The Legend of Penn’s Treaty with the Lenape

by Hannah Chang, Jimmy Wu, Ben Forde, and Ari Kim

Penn’s treaty with the Lenni Lenape is a traditional American tale about the founding of Pennsylvania. As the tale goes, in 1682, under the great elm of Shackamaxon, Penn promised to live with the natives in “openness and love” and as “one flesh and one blood” to which Tamanend replied, “We will live in love with William Penn and his children, while the sun, moon, and stars endure.” Within one generation, Penn’s own sons cheated the Lenni-Lenape out of thousands of miles of land, but the legend continued to grow, popularized by paintings such as Benjamin West’s William Penn’s Treaty with the Indians. Today, the treaty is remembered as a symbol of peace and love.

Some scholars question the factuality of the treaty, as the legend grew largely out of West’s representation 90 years later. The agreement was not a written treaty, though there is evidence to suggest its existence. A Wampum belt depicting two men holding hands suggests a formal treaty between the Lenape and Penn. Now at the Philadelphia History Museum, it was supposedly given to William Penn at the time of the treaty. Andrew Newman writes that though Native Americans did not record in alphabetical writing the same way Europeans did, there is nothing inherently better or worse in the two systems. Furthermore, agreements of peace were often invoked by 18th century Native Americans, though it would suggest that Penn made a series of treaties, contrary to the “Great Treaty” tradition. Early English historians mention treaties of friendships made between Penn and the Natives, and Voltaire famously refers to the treaties between Penn and Native Americans as the only ones that have never been broken. While the treaty tradition may not be accurate, formal treaties of peace and friendship were likely exchanged between Penn and the Lenni Lenape.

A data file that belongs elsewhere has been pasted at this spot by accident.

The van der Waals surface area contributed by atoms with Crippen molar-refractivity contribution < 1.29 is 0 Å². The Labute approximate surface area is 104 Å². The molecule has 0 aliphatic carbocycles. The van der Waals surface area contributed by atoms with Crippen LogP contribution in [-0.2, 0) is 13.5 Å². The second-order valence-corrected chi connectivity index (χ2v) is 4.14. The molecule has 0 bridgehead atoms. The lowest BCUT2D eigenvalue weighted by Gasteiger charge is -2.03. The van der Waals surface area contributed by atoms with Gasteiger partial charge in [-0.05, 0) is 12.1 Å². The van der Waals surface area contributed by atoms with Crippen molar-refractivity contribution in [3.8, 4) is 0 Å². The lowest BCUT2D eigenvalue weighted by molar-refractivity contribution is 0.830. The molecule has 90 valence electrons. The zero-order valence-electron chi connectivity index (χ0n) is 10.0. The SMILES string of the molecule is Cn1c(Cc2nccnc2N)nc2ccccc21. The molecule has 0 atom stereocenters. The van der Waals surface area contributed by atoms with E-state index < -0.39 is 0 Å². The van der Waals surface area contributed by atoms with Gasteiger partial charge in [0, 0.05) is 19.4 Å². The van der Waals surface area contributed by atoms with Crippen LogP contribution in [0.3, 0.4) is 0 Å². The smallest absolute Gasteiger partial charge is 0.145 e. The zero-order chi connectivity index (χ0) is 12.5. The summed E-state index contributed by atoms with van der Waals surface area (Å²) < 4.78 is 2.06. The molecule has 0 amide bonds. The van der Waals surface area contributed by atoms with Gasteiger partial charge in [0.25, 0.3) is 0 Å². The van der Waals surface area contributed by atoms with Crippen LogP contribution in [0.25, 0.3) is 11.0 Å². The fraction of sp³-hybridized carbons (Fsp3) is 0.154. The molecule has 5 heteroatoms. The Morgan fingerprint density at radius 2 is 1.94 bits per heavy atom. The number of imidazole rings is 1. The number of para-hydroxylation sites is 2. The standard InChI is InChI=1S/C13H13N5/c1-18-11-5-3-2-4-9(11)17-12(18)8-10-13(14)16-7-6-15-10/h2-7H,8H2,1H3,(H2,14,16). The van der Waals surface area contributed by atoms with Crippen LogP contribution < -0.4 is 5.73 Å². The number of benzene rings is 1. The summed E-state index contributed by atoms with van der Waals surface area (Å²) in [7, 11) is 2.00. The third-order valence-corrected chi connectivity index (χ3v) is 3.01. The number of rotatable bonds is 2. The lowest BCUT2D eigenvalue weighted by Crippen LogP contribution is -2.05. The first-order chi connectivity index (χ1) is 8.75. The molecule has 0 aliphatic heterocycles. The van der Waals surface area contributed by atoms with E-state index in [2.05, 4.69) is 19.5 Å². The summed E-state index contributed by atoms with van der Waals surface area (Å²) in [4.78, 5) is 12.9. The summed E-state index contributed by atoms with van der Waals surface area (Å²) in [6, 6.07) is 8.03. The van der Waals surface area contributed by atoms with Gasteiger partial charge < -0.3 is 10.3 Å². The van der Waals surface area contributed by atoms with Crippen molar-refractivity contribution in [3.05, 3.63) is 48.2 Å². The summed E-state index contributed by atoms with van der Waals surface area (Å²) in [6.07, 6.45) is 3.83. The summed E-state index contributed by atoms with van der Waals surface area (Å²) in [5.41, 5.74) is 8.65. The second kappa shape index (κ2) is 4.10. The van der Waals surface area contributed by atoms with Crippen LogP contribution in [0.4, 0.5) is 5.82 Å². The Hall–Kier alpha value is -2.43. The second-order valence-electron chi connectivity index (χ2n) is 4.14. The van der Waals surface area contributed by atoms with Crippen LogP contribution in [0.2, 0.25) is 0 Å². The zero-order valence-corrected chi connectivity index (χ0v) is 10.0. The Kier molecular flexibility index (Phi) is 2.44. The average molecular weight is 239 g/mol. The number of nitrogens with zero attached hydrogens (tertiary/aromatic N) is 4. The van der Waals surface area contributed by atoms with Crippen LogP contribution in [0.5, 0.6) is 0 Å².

While this peace and friendship is what is most commonly remembered in American history, the brief era of goodwill actually ended within a generation. Known as the Walking Purchase of 1737, William Penn’s sons John and Thomas and land agent James Logan claimed to have a sale deed from 1686 for the land north of Wrightstown that a man could walk in a day and a half. Apart from the suspected forgery of the deed, the Penns and Logan also hired three trained men to run a path cleared by settlers. One man ran sixty-five miles, giving a total of 1,200 square miles, far more than the Lenape agreed to. The treaty of goodwill stood at almost 50 years before the pattern of European displacement of Natives continued. The Lenape migrated further and further west for over a hundred years, the majority eventually settling in Oklahoma. Today about 20,000 Lenape live in Oklahoma, with smaller numbers of Lenape people in southern Ontario, Wisconsin, and Delaware.